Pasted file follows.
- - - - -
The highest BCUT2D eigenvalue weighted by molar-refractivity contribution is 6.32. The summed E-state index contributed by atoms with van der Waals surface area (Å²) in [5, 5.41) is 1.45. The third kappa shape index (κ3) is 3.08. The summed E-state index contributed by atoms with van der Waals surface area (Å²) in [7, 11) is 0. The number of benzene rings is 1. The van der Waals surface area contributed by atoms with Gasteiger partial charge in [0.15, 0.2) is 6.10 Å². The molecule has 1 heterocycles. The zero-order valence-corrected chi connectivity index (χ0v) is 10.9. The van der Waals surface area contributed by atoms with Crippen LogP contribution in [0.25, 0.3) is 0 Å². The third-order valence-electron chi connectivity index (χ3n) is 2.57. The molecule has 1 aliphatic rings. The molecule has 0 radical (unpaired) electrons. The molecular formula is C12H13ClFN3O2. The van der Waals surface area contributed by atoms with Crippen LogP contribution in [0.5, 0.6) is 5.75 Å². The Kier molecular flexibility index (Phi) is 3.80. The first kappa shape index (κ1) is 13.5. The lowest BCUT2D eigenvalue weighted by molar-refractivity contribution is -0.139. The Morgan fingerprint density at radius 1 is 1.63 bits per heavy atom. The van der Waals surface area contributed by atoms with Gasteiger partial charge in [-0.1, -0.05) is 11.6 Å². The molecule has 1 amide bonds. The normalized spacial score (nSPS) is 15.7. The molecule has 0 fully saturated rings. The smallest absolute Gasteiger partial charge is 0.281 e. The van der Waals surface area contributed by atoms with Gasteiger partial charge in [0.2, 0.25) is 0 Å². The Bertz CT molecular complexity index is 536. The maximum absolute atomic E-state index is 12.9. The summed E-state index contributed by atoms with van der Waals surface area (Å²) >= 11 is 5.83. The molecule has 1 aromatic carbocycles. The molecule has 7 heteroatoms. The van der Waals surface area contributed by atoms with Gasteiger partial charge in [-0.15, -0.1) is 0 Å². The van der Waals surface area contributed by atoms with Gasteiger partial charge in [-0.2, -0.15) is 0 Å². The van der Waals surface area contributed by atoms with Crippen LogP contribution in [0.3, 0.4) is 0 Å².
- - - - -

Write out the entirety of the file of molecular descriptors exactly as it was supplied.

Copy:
The highest BCUT2D eigenvalue weighted by molar-refractivity contribution is 6.32. The summed E-state index contributed by atoms with van der Waals surface area (Å²) in [5, 5.41) is 1.45. The third kappa shape index (κ3) is 3.08. The summed E-state index contributed by atoms with van der Waals surface area (Å²) in [7, 11) is 0. The number of benzene rings is 1. The van der Waals surface area contributed by atoms with Gasteiger partial charge in [0.15, 0.2) is 6.10 Å². The molecule has 1 heterocycles. The zero-order valence-corrected chi connectivity index (χ0v) is 10.9. The van der Waals surface area contributed by atoms with Crippen LogP contribution in [0.25, 0.3) is 0 Å². The third-order valence-electron chi connectivity index (χ3n) is 2.57. The molecule has 1 aliphatic rings. The molecule has 0 radical (unpaired) electrons. The molecular formula is C12H13ClFN3O2. The van der Waals surface area contributed by atoms with Crippen LogP contribution in [0.5, 0.6) is 5.75 Å². The Kier molecular flexibility index (Phi) is 3.80. The first kappa shape index (κ1) is 13.5. The lowest BCUT2D eigenvalue weighted by molar-refractivity contribution is -0.139. The Morgan fingerprint density at radius 1 is 1.63 bits per heavy atom. The van der Waals surface area contributed by atoms with Gasteiger partial charge in [-0.1, -0.05) is 11.6 Å². The molecule has 1 amide bonds. The normalized spacial score (nSPS) is 15.7. The molecule has 0 fully saturated rings. The smallest absolute Gasteiger partial charge is 0.281 e. The van der Waals surface area contributed by atoms with Gasteiger partial charge in [0.2, 0.25) is 0 Å². The Bertz CT molecular complexity index is 536. The maximum absolute atomic E-state index is 12.9. The summed E-state index contributed by atoms with van der Waals surface area (Å²) >= 11 is 5.83. The molecule has 1 aromatic carbocycles. The molecule has 7 heteroatoms. The van der Waals surface area contributed by atoms with Gasteiger partial charge in [-0.15, -0.1) is 0 Å². The van der Waals surface area contributed by atoms with Gasteiger partial charge in [-0.2, -0.15) is 0 Å². The van der Waals surface area contributed by atoms with Crippen LogP contribution in [0.3, 0.4) is 0 Å².